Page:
• Threat of Government Shutdown Looms; Immigration Services Could Be Affected
  • September 26, 2013
  • Law Firm: Fragomen Del Rey Bernsen Loewy LLP - New York Office
  • U.S. immigration operations could be suspended or delayed if the House and Senate are unable to pass a spending bill to avert a federal shutdown after September 30. The Departments of Homeland Security, Labor and State have not yet announced how their immigration operations would be affected by a shutdown; employers and foreign nationals should be prepared for delays if a spending agreement is not reached.

    Immigration functions not considered essential services could be suspended throughout the shutdown. Services that are essential or are funded by user fees could remain in operation but might be delayed, especially if they are dependent on functions that are suspended.

    USCIS’s operations are funded by user fees and thus might remain open during a shutdown, though processing could be slower than usual. E-Verify, which is not fee-funded, may be regarded as an essential service and stay in operation, though no official decision has yet been announced.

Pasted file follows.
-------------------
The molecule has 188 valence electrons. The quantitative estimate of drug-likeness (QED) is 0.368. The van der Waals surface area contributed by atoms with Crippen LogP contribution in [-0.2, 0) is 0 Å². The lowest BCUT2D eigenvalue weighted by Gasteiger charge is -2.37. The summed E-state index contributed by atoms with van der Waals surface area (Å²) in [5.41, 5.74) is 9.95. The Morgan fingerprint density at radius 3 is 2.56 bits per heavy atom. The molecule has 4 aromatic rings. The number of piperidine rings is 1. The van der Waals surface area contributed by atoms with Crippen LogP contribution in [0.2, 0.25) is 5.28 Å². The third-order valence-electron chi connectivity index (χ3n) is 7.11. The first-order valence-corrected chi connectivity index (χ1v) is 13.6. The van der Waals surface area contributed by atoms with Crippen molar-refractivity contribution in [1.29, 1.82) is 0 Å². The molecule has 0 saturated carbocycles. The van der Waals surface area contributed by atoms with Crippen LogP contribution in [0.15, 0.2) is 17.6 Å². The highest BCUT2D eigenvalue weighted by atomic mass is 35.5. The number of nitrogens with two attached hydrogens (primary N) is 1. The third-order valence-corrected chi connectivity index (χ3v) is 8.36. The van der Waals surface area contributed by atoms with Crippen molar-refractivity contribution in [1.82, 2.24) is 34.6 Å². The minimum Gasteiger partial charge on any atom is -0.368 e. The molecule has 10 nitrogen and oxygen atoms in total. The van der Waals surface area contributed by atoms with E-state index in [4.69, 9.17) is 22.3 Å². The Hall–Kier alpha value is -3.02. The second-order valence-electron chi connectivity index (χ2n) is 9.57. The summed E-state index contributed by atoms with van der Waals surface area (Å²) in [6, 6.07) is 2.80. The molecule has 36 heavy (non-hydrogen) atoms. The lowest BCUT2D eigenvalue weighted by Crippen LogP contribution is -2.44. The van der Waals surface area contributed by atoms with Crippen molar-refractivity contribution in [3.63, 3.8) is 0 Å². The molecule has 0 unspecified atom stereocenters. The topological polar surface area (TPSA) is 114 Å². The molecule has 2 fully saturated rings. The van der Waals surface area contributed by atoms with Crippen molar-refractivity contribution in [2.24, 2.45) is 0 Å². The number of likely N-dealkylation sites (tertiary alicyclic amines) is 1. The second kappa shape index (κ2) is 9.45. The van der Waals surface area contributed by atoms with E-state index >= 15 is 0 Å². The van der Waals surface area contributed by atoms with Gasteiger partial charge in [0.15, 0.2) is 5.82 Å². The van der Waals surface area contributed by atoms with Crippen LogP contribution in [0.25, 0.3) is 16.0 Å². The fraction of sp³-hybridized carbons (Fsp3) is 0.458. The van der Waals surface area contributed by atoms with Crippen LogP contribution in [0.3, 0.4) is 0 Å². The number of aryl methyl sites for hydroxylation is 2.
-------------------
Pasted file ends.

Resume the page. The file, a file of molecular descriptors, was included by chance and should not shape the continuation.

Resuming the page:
Foreign labor certification services at the Department of Labor - already affected by the federal budget sequester that came into force earlier this year - are likely to be suspended as non-essential. This means that employers would not be able to apply for or receive PERM labor certifications, labor condition applications (LCAs) or prevailing wage determinations.

    The State Department’s visa and passport operations could remain open as they are fee-based, though some services could be suspended or delayed.

    Inspections at U.S. borders and ports of entry will remain in operation, but it is not yet known whether Customs and Border Protection will process immigration applications and petitions that are customarily filed at the border.